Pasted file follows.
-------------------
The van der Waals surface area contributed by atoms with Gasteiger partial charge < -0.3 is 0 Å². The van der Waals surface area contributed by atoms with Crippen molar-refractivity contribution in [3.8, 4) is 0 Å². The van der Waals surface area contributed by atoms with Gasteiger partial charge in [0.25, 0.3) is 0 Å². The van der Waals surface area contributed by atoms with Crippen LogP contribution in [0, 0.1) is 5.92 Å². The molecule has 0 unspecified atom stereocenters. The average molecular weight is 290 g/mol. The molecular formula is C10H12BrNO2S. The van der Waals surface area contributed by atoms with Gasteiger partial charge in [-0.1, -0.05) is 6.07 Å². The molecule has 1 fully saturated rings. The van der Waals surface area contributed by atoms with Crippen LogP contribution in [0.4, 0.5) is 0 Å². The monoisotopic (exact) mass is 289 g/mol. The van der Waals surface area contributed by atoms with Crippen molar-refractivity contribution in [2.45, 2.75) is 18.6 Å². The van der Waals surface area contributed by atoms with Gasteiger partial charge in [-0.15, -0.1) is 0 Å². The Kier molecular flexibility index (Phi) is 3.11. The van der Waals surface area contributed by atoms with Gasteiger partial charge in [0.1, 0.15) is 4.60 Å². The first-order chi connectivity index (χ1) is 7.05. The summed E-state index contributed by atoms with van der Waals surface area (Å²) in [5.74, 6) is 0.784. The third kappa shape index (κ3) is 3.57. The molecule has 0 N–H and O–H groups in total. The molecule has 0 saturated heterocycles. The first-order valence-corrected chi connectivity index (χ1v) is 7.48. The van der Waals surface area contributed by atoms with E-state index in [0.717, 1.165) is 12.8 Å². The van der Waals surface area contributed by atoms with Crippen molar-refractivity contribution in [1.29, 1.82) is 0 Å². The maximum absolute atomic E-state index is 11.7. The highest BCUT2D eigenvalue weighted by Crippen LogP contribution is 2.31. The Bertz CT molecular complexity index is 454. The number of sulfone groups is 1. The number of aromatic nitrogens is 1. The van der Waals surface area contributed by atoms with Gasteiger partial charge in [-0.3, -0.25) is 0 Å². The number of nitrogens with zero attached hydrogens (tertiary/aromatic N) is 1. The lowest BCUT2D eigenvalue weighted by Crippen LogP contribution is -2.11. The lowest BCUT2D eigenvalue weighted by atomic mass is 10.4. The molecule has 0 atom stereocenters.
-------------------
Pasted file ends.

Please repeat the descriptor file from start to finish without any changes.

The van der Waals surface area contributed by atoms with Gasteiger partial charge < -0.3 is 0 Å². The van der Waals surface area contributed by atoms with Crippen molar-refractivity contribution in [3.8, 4) is 0 Å². The van der Waals surface area contributed by atoms with Gasteiger partial charge in [0.25, 0.3) is 0 Å². The van der Waals surface area contributed by atoms with Crippen LogP contribution in [0, 0.1) is 5.92 Å². The molecule has 0 unspecified atom stereocenters. The average molecular weight is 290 g/mol. The molecular formula is C10H12BrNO2S. The van der Waals surface area contributed by atoms with Gasteiger partial charge in [-0.1, -0.05) is 6.07 Å². The molecule has 1 fully saturated rings. The van der Waals surface area contributed by atoms with Crippen LogP contribution in [0.4, 0.5) is 0 Å². The monoisotopic (exact) mass is 289 g/mol. The van der Waals surface area contributed by atoms with Crippen molar-refractivity contribution in [2.45, 2.75) is 18.6 Å². The van der Waals surface area contributed by atoms with Gasteiger partial charge in [-0.15, -0.1) is 0 Å². The Kier molecular flexibility index (Phi) is 3.11. The van der Waals surface area contributed by atoms with Gasteiger partial charge in [0.1, 0.15) is 4.60 Å². The first-order chi connectivity index (χ1) is 7.05. The summed E-state index contributed by atoms with van der Waals surface area (Å²) in [5.74, 6) is 0.784. The third kappa shape index (κ3) is 3.57. The molecule has 0 N–H and O–H groups in total. The molecule has 0 saturated heterocycles. The first-order valence-corrected chi connectivity index (χ1v) is 7.48. The van der Waals surface area contributed by atoms with E-state index in [0.717, 1.165) is 12.8 Å². The van der Waals surface area contributed by atoms with Crippen molar-refractivity contribution in [1.29, 1.82) is 0 Å². The maximum absolute atomic E-state index is 11.7. The highest BCUT2D eigenvalue weighted by Crippen LogP contribution is 2.31. The Bertz CT molecular complexity index is 454. The number of sulfone groups is 1. The number of aromatic nitrogens is 1. The van der Waals surface area contributed by atoms with Gasteiger partial charge in [-0.3, -0.25) is 0 Å². The number of nitrogens with zero attached hydrogens (tertiary/aromatic N) is 1. The lowest BCUT2D eigenvalue weighted by Crippen LogP contribution is -2.11. The lowest BCUT2D eigenvalue weighted by atomic mass is 10.4. The molecule has 0 atom stereocenters.